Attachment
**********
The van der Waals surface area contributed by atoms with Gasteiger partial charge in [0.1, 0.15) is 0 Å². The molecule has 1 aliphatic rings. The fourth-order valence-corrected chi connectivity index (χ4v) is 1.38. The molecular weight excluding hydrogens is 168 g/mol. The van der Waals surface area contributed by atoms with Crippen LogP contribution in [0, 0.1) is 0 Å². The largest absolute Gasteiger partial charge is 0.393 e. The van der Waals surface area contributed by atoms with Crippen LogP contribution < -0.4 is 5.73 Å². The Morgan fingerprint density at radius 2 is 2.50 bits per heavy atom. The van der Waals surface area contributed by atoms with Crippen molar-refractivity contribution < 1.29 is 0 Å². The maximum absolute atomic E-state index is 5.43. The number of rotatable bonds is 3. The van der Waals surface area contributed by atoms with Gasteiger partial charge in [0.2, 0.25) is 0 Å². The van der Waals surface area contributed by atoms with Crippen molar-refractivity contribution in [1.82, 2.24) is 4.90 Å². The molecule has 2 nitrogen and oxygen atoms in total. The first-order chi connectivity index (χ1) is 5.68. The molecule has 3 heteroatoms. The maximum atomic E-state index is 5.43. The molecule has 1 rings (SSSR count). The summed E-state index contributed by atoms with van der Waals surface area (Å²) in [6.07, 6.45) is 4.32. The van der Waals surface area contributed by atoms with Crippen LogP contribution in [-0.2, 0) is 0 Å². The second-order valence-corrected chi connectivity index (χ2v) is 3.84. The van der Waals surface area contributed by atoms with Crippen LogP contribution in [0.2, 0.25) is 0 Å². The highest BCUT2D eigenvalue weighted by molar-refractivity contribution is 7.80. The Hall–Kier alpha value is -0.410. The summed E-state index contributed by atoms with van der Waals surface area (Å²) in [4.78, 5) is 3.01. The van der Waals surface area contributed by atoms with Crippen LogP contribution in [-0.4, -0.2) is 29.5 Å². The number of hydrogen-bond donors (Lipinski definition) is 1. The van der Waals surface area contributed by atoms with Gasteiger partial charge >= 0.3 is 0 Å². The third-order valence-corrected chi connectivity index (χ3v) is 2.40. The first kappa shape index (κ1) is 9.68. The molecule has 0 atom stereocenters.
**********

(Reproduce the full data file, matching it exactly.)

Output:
The van der Waals surface area contributed by atoms with Gasteiger partial charge in [0.1, 0.15) is 0 Å². The molecule has 1 aliphatic rings. The fourth-order valence-corrected chi connectivity index (χ4v) is 1.38. The molecular weight excluding hydrogens is 168 g/mol. The van der Waals surface area contributed by atoms with Crippen LogP contribution in [0, 0.1) is 0 Å². The largest absolute Gasteiger partial charge is 0.393 e. The van der Waals surface area contributed by atoms with Crippen LogP contribution < -0.4 is 5.73 Å². The Morgan fingerprint density at radius 2 is 2.50 bits per heavy atom. The van der Waals surface area contributed by atoms with Crippen molar-refractivity contribution < 1.29 is 0 Å². The maximum absolute atomic E-state index is 5.43. The number of rotatable bonds is 3. The van der Waals surface area contributed by atoms with Gasteiger partial charge in [0.2, 0.25) is 0 Å². The van der Waals surface area contributed by atoms with Crippen molar-refractivity contribution in [1.82, 2.24) is 4.90 Å². The molecule has 2 nitrogen and oxygen atoms in total. The first-order chi connectivity index (χ1) is 5.68. The molecule has 3 heteroatoms. The maximum atomic E-state index is 5.43. The molecule has 1 rings (SSSR count). The summed E-state index contributed by atoms with van der Waals surface area (Å²) in [6.07, 6.45) is 4.32. The van der Waals surface area contributed by atoms with Crippen LogP contribution in [-0.2, 0) is 0 Å². The second-order valence-corrected chi connectivity index (χ2v) is 3.84. The van der Waals surface area contributed by atoms with Crippen LogP contribution in [0.2, 0.25) is 0 Å². The highest BCUT2D eigenvalue weighted by molar-refractivity contribution is 7.80. The Hall–Kier alpha value is -0.410. The summed E-state index contributed by atoms with van der Waals surface area (Å²) in [4.78, 5) is 3.01. The van der Waals surface area contributed by atoms with Crippen LogP contribution in [-0.4, -0.2) is 29.5 Å². The number of hydrogen-bond donors (Lipinski definition) is 1. The van der Waals surface area contributed by atoms with Gasteiger partial charge >= 0.3 is 0 Å². The third-order valence-corrected chi connectivity index (χ3v) is 2.40. The first kappa shape index (κ1) is 9.68. The molecule has 0 atom stereocenters.